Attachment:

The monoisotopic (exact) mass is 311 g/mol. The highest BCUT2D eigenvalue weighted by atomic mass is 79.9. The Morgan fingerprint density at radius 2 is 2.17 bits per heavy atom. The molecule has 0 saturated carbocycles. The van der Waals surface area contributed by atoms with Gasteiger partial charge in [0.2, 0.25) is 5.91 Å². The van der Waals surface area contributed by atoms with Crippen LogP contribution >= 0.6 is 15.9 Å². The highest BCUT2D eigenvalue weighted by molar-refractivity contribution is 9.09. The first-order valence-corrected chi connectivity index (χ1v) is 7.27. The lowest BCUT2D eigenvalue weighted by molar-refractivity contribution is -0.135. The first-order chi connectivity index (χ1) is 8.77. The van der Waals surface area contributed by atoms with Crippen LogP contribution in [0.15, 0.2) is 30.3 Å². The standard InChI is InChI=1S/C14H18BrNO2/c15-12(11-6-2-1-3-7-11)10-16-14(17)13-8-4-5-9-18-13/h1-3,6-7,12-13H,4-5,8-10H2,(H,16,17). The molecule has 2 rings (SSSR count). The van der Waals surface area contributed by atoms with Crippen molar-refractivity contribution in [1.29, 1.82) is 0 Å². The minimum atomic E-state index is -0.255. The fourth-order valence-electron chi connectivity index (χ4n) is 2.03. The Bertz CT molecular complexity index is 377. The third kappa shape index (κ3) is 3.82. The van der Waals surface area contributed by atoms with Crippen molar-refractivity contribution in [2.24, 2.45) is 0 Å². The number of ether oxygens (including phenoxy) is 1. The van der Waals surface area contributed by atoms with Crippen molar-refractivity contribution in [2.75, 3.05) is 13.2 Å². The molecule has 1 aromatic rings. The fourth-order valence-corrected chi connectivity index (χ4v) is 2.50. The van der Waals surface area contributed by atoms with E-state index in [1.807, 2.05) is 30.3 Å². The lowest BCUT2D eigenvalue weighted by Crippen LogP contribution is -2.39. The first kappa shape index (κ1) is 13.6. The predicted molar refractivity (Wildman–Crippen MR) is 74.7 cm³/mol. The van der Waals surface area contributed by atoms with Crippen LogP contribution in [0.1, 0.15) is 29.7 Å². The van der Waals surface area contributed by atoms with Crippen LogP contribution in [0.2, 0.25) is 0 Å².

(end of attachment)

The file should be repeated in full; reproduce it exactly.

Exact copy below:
The monoisotopic (exact) mass is 311 g/mol. The highest BCUT2D eigenvalue weighted by atomic mass is 79.9. The Morgan fingerprint density at radius 2 is 2.17 bits per heavy atom. The molecule has 0 saturated carbocycles. The van der Waals surface area contributed by atoms with Gasteiger partial charge in [0.2, 0.25) is 5.91 Å². The van der Waals surface area contributed by atoms with Crippen LogP contribution >= 0.6 is 15.9 Å². The highest BCUT2D eigenvalue weighted by molar-refractivity contribution is 9.09. The first-order valence-corrected chi connectivity index (χ1v) is 7.27. The lowest BCUT2D eigenvalue weighted by molar-refractivity contribution is -0.135. The first-order chi connectivity index (χ1) is 8.77. The van der Waals surface area contributed by atoms with Crippen LogP contribution in [0.15, 0.2) is 30.3 Å². The standard InChI is InChI=1S/C14H18BrNO2/c15-12(11-6-2-1-3-7-11)10-16-14(17)13-8-4-5-9-18-13/h1-3,6-7,12-13H,4-5,8-10H2,(H,16,17). The molecule has 2 rings (SSSR count). The van der Waals surface area contributed by atoms with Crippen molar-refractivity contribution in [1.29, 1.82) is 0 Å². The minimum atomic E-state index is -0.255. The fourth-order valence-electron chi connectivity index (χ4n) is 2.03. The Bertz CT molecular complexity index is 377. The third kappa shape index (κ3) is 3.82. The van der Waals surface area contributed by atoms with Crippen molar-refractivity contribution in [2.24, 2.45) is 0 Å². The number of ether oxygens (including phenoxy) is 1. The van der Waals surface area contributed by atoms with Crippen molar-refractivity contribution in [2.75, 3.05) is 13.2 Å². The molecule has 1 aromatic rings. The fourth-order valence-corrected chi connectivity index (χ4v) is 2.50. The van der Waals surface area contributed by atoms with E-state index in [1.807, 2.05) is 30.3 Å². The lowest BCUT2D eigenvalue weighted by Crippen LogP contribution is -2.39. The first kappa shape index (κ1) is 13.6. The predicted molar refractivity (Wildman–Crippen MR) is 74.7 cm³/mol. The van der Waals surface area contributed by atoms with Crippen LogP contribution in [0.1, 0.15) is 29.7 Å². The van der Waals surface area contributed by atoms with Crippen LogP contribution in [0.2, 0.25) is 0 Å².